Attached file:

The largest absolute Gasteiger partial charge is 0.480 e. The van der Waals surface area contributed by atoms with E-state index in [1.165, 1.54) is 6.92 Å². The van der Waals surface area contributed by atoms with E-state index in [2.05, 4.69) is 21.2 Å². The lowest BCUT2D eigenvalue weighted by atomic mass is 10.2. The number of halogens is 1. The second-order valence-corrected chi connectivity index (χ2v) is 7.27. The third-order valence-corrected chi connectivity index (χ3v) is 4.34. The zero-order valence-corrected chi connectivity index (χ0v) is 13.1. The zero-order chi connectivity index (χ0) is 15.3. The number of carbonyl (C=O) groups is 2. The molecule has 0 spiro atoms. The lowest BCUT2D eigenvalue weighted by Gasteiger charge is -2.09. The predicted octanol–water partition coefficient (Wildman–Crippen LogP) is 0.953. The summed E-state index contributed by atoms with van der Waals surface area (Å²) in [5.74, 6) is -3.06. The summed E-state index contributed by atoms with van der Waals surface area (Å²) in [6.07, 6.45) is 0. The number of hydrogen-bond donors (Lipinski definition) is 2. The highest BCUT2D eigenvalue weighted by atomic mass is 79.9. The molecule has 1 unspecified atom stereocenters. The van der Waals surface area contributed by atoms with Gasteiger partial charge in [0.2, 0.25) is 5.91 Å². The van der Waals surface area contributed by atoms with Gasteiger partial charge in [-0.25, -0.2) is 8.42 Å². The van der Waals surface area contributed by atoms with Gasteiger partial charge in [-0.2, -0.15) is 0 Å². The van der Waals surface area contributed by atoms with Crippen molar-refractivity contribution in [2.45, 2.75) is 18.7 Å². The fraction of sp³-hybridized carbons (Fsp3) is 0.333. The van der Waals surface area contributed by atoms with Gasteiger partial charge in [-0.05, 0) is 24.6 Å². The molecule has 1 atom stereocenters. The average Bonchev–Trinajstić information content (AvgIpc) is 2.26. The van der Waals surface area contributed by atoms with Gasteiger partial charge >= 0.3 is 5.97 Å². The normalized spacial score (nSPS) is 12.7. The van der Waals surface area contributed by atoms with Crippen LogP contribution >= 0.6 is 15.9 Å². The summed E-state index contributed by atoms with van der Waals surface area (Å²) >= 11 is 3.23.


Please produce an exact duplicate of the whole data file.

The largest absolute Gasteiger partial charge is 0.480 e. The van der Waals surface area contributed by atoms with E-state index in [1.165, 1.54) is 6.92 Å². The van der Waals surface area contributed by atoms with E-state index in [2.05, 4.69) is 21.2 Å². The lowest BCUT2D eigenvalue weighted by atomic mass is 10.2. The number of halogens is 1. The second-order valence-corrected chi connectivity index (χ2v) is 7.27. The third-order valence-corrected chi connectivity index (χ3v) is 4.34. The zero-order valence-corrected chi connectivity index (χ0v) is 13.1. The zero-order chi connectivity index (χ0) is 15.3. The number of carbonyl (C=O) groups is 2. The molecule has 0 spiro atoms. The lowest BCUT2D eigenvalue weighted by Gasteiger charge is -2.09. The predicted octanol–water partition coefficient (Wildman–Crippen LogP) is 0.953. The summed E-state index contributed by atoms with van der Waals surface area (Å²) in [5.74, 6) is -3.06. The summed E-state index contributed by atoms with van der Waals surface area (Å²) in [6.07, 6.45) is 0. The number of hydrogen-bond donors (Lipinski definition) is 2. The highest BCUT2D eigenvalue weighted by atomic mass is 79.9. The molecule has 1 unspecified atom stereocenters. The van der Waals surface area contributed by atoms with Gasteiger partial charge in [0.2, 0.25) is 5.91 Å². The van der Waals surface area contributed by atoms with Gasteiger partial charge in [-0.25, -0.2) is 8.42 Å². The van der Waals surface area contributed by atoms with Gasteiger partial charge in [-0.2, -0.15) is 0 Å². The van der Waals surface area contributed by atoms with Crippen molar-refractivity contribution in [2.45, 2.75) is 18.7 Å². The fraction of sp³-hybridized carbons (Fsp3) is 0.333. The van der Waals surface area contributed by atoms with Gasteiger partial charge in [-0.05, 0) is 24.6 Å². The molecule has 1 atom stereocenters. The average Bonchev–Trinajstić information content (AvgIpc) is 2.26. The van der Waals surface area contributed by atoms with Gasteiger partial charge >= 0.3 is 5.97 Å². The normalized spacial score (nSPS) is 12.7. The van der Waals surface area contributed by atoms with Crippen LogP contribution >= 0.6 is 15.9 Å². The summed E-state index contributed by atoms with van der Waals surface area (Å²) >= 11 is 3.23.